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#BehindTheScenes, Week 5 — The “The Worst Laid Plans” Sermon Rewind

I honestly don’t know how you can preach on Esther without being an English major.

Now: I know it’s done and done well.

But I also know that I couldn’t preach on this enigmatic little book without dwelling on the ironies, reversals, coincidences, and perfect timing.  It’s truly one of those occasions where the literary skill of the author is an indispensable part of the theological point he is making.

So in yesterday’s sermon adventure, we went through all the ironies, reversals, coincidences, and nicks of time in Esther 5 and 7 to land at this bottom line:

God turns Satan’s weapons of destruction into His tools for deliverance.

 

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Of all people who’ve had bad luck, maybe the worst was a man named Wilmer McLean.  In 1861 he lived on a farm in a place called Manassas Junction, VA.  In April of that year, as a lot of you know, the CW broke out. And the first land battle of that war took place on McLean’s farm by a small stream known as Bull Run.  His own place, you might suspect for the aftermath of a real battle that started a real war, was decimated.  A couple of years later, after a SECOND Battle of Bull Run, McLean was tired of all the stress and relocated to a small town 120 miles SW of Manassas Junction.  Free at last from being the site of historic war activity!

            But you may have heard of the small town to which he moved … Appomattox Court House, VA. And … you guessed it … the surrender of Lee to Grant took place in Mr. McLean’s house!  Which soldiers stripped so they could have mementoes of the occasion. So the CW began in his front yard and ended in his front parlor 120 miles away. If it was a movie they’d reject for being not realistic.  Yet it was.  What a coincidence.  You’ve had them.  The funny ways things turn out, running into that person at that time in that place, meeting that special someone when looking for someone else.  In our case, it was being in Orlando 15 years ago & my sister from Austin comes walking into the same restaurant we were in.  Coincidences all around.

            And today as we wind up Behind The Scenes, we’re going to see a collection of the most amazing, incredible, time-sensitive coincidences in the library of Scripture. Enough to make you wonder if there is a great force coordinating them all.  And enough to make you appreciate the lengths to which God will go to reverse all the efforts that evil makes.  Now: here’s the deal.  By way of review, the year is 483 BC and the setting is Persia (modern day Iran).  In Persia, there is still a smattering of scattered Jews.  A large chunk of them had returned to Israel when King Cyrus let them return home (imagine the irony: Iran does Israel a NATIONAL FAVOR!).  This is really an IN BETWEEN time in Jewish history … after a series of defeats, following a terrible exile, and discovering what it means to be Jewish in a land that does not recognize your God.  In a land where, in spite of Darius’ favor, there are still a great many enemies to that ragtag group of people who dare to claim that a) there is only ONE GOD and b) that ONE GOD has chosen this ONE PEOPLE GROUP as his.  It’s a pagan, secular, vicious culture, which may well explain why the anonymous author of Esther keeps God’s name on the DL here.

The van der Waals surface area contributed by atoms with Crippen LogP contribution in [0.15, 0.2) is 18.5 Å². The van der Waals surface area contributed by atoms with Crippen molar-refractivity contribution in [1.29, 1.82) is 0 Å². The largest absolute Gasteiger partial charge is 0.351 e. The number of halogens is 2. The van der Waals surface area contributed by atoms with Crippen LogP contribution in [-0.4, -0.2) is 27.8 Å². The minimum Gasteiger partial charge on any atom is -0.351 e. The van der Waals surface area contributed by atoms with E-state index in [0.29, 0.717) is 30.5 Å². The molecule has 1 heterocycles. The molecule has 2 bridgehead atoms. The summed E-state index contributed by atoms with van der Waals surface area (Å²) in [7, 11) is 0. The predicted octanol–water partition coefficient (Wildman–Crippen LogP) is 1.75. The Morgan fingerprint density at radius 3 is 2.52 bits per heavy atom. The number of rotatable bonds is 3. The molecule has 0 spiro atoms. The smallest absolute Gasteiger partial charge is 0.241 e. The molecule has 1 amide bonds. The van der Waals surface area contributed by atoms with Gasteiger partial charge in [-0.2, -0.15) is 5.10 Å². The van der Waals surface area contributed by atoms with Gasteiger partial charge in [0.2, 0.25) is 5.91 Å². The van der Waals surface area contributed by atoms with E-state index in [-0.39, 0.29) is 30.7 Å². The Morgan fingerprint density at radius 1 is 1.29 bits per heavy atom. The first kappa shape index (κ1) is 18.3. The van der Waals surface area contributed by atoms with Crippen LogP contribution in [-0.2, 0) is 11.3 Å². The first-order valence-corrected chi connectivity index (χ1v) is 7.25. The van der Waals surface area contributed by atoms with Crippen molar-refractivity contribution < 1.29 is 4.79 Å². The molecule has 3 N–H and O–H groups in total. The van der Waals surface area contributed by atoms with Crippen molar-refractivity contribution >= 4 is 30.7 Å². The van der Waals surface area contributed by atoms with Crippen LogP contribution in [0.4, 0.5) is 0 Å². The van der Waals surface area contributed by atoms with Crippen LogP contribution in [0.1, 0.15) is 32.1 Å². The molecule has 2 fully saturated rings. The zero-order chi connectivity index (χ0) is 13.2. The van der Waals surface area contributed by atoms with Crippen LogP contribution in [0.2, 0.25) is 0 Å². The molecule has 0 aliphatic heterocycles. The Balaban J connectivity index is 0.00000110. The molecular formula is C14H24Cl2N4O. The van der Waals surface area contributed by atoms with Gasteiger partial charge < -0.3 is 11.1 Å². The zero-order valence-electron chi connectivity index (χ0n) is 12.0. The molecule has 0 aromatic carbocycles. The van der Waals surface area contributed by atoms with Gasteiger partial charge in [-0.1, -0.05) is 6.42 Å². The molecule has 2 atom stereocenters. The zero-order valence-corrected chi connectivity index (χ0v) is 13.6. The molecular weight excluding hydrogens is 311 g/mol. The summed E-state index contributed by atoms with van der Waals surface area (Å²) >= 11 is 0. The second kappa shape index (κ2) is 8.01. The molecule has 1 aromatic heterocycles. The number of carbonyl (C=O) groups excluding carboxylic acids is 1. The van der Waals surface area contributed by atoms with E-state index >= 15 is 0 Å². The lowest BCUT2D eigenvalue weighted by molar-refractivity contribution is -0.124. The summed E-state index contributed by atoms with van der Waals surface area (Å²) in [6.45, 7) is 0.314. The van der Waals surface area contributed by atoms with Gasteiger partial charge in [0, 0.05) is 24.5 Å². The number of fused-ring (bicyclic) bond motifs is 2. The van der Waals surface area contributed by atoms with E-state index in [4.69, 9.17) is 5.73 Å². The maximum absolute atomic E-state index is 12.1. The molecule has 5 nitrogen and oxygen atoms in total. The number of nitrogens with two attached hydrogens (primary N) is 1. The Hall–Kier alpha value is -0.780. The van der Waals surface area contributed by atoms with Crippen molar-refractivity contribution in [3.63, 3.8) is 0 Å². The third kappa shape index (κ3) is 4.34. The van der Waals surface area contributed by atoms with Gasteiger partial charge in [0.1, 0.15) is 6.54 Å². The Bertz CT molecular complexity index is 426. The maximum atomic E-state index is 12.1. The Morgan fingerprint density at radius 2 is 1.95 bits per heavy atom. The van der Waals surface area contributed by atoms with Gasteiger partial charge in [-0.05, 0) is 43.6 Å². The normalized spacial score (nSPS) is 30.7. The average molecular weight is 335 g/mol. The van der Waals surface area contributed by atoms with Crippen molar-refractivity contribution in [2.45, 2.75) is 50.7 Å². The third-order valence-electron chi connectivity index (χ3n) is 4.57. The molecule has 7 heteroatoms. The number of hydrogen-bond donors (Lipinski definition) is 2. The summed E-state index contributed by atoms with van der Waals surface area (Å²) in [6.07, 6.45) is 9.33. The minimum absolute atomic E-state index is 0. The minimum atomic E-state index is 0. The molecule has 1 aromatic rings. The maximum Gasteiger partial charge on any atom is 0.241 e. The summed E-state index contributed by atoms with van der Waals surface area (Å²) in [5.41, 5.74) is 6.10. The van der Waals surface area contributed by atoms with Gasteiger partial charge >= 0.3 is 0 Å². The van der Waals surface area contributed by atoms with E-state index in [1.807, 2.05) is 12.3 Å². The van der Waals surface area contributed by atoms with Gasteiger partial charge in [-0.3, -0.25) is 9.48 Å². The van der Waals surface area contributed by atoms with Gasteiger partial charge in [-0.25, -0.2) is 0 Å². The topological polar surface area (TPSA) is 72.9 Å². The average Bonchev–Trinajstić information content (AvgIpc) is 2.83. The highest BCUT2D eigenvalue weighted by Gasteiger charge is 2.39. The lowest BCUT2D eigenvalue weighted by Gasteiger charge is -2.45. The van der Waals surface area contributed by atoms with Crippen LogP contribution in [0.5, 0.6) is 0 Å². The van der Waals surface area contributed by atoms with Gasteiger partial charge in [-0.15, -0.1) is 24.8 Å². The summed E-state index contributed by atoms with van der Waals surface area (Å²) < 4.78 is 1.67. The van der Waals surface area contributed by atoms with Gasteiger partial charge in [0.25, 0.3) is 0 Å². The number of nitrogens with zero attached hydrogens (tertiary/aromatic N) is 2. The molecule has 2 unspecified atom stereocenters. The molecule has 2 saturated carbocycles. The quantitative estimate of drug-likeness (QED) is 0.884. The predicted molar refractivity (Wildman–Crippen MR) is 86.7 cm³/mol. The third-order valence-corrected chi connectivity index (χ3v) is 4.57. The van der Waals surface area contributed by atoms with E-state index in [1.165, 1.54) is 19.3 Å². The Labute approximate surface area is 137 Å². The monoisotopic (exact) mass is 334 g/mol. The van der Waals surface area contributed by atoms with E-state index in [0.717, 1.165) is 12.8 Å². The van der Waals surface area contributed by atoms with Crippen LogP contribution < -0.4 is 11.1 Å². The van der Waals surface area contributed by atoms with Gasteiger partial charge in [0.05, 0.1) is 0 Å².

Because the looming crisis in the story is that Haman, Israel’s #1 enemy, the embodiment of evil, the one who represents all the forces lined up against God, you could even say he is a stand in for Satan —  has manipulated King Xerxes into ordering the extermination of all Jews in the Kingdom.  All of them.  Haman has taken a personal grudge against a Jew named Mordecai and turned into genocide against the whole race and nation.  Yet we found a glimmer of hope last week in the gallon of courage that Esther herself has:  she will reveal her identity as a Jew in order to save her people.  She might die along the way, the plan may fail, but she steps up for such a time as this.  But look how diabolical Haman is in 5:11-14:

11 Haman boasted to them about his vast wealth, his many sons, and all the ways the king had honored him and how he had elevated him above the other nobles and officials. 12 “And that’s not all,” Haman added. “I’m the only person Queen Esther invited to accompany the king to the banquet she gave. And she has invited me along with the king tomorrow. 13 But all this gives me no satisfaction as long as I see that Jew Mordecai sitting at the king’s gate.”

14 His wife Zeresh and all his friends said to him, “Have a pole set up, reaching to a height of fifty cubits,[a] and ask the king in the morning to have Mordecai impaled on it. Then go with the king to the banquet and enjoy yourself.” This suggestion delighted Haman, and he had the pole set up.

So: boastful, vengeful, genocidal.  I love how he is “delighted” to build a 75 foot pole upon which he will kill Mordecai.  Now: that is not a gallows pole for hanging; it is instead a sharply pointed pole for impaling. Eviscerating.  A ginormous pencil with a freshly sharpened point. The result is the same: a dead criminal / enemy elevated for all to see and jeer. His best laid plans.